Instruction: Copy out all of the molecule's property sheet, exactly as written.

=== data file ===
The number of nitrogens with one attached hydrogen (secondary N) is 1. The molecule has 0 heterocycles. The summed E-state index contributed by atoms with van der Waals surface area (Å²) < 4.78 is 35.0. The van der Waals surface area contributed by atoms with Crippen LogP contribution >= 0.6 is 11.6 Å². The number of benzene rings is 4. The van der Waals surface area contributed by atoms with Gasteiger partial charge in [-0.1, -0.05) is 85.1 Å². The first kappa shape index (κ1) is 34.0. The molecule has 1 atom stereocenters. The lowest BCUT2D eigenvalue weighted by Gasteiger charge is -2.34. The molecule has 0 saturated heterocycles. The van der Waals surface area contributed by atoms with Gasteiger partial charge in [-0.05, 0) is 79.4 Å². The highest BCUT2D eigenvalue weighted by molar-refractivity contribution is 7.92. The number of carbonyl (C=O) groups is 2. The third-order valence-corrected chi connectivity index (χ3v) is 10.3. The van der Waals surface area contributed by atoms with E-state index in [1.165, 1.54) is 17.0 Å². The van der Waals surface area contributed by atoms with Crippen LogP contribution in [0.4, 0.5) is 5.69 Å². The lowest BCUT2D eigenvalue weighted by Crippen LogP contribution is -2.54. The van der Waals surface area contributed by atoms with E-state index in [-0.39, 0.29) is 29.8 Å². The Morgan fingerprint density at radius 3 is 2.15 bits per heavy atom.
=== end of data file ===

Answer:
The number of nitrogens with one attached hydrogen (secondary N) is 1. The molecule has 0 heterocycles. The summed E-state index contributed by atoms with van der Waals surface area (Å²) < 4.78 is 35.0. The van der Waals surface area contributed by atoms with Crippen LogP contribution >= 0.6 is 11.6 Å². The number of benzene rings is 4. The van der Waals surface area contributed by atoms with Gasteiger partial charge in [-0.1, -0.05) is 85.1 Å². The first kappa shape index (κ1) is 34.0. The molecule has 1 atom stereocenters. The lowest BCUT2D eigenvalue weighted by Gasteiger charge is -2.34. The molecule has 0 saturated heterocycles. The van der Waals surface area contributed by atoms with Gasteiger partial charge in [-0.05, 0) is 79.4 Å². The highest BCUT2D eigenvalue weighted by molar-refractivity contribution is 7.92. The number of carbonyl (C=O) groups is 2. The third-order valence-corrected chi connectivity index (χ3v) is 10.3. The van der Waals surface area contributed by atoms with E-state index in [1.165, 1.54) is 17.0 Å². The van der Waals surface area contributed by atoms with Crippen LogP contribution in [0.4, 0.5) is 5.69 Å². The lowest BCUT2D eigenvalue weighted by Crippen LogP contribution is -2.54. The van der Waals surface area contributed by atoms with E-state index in [-0.39, 0.29) is 29.8 Å². The Morgan fingerprint density at radius 3 is 2.15 bits per heavy atom.